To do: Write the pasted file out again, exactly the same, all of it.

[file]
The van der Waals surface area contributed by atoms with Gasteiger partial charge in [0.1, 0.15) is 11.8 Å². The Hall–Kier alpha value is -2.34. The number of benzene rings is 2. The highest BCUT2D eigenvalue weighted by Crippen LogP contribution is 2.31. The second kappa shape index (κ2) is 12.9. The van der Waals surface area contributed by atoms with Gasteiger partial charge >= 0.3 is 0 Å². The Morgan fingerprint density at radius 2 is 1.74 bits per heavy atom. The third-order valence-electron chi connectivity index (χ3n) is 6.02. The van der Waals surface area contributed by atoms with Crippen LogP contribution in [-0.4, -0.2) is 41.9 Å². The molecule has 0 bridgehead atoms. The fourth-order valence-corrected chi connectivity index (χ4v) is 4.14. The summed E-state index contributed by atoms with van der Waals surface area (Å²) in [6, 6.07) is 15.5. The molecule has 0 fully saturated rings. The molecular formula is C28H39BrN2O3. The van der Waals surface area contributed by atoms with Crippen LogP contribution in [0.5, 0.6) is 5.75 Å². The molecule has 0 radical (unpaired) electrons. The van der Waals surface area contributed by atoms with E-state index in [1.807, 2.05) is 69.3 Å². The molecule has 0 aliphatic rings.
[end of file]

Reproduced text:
The van der Waals surface area contributed by atoms with Gasteiger partial charge in [0.1, 0.15) is 11.8 Å². The Hall–Kier alpha value is -2.34. The number of benzene rings is 2. The highest BCUT2D eigenvalue weighted by Crippen LogP contribution is 2.31. The second kappa shape index (κ2) is 12.9. The van der Waals surface area contributed by atoms with Gasteiger partial charge >= 0.3 is 0 Å². The Morgan fingerprint density at radius 2 is 1.74 bits per heavy atom. The third-order valence-electron chi connectivity index (χ3n) is 6.02. The van der Waals surface area contributed by atoms with Crippen LogP contribution in [-0.4, -0.2) is 41.9 Å². The molecule has 0 bridgehead atoms. The fourth-order valence-corrected chi connectivity index (χ4v) is 4.14. The summed E-state index contributed by atoms with van der Waals surface area (Å²) in [6, 6.07) is 15.5. The molecule has 0 fully saturated rings. The molecular formula is C28H39BrN2O3. The van der Waals surface area contributed by atoms with Crippen LogP contribution in [0.5, 0.6) is 5.75 Å². The molecule has 0 radical (unpaired) electrons. The van der Waals surface area contributed by atoms with E-state index in [1.807, 2.05) is 69.3 Å². The molecule has 0 aliphatic rings.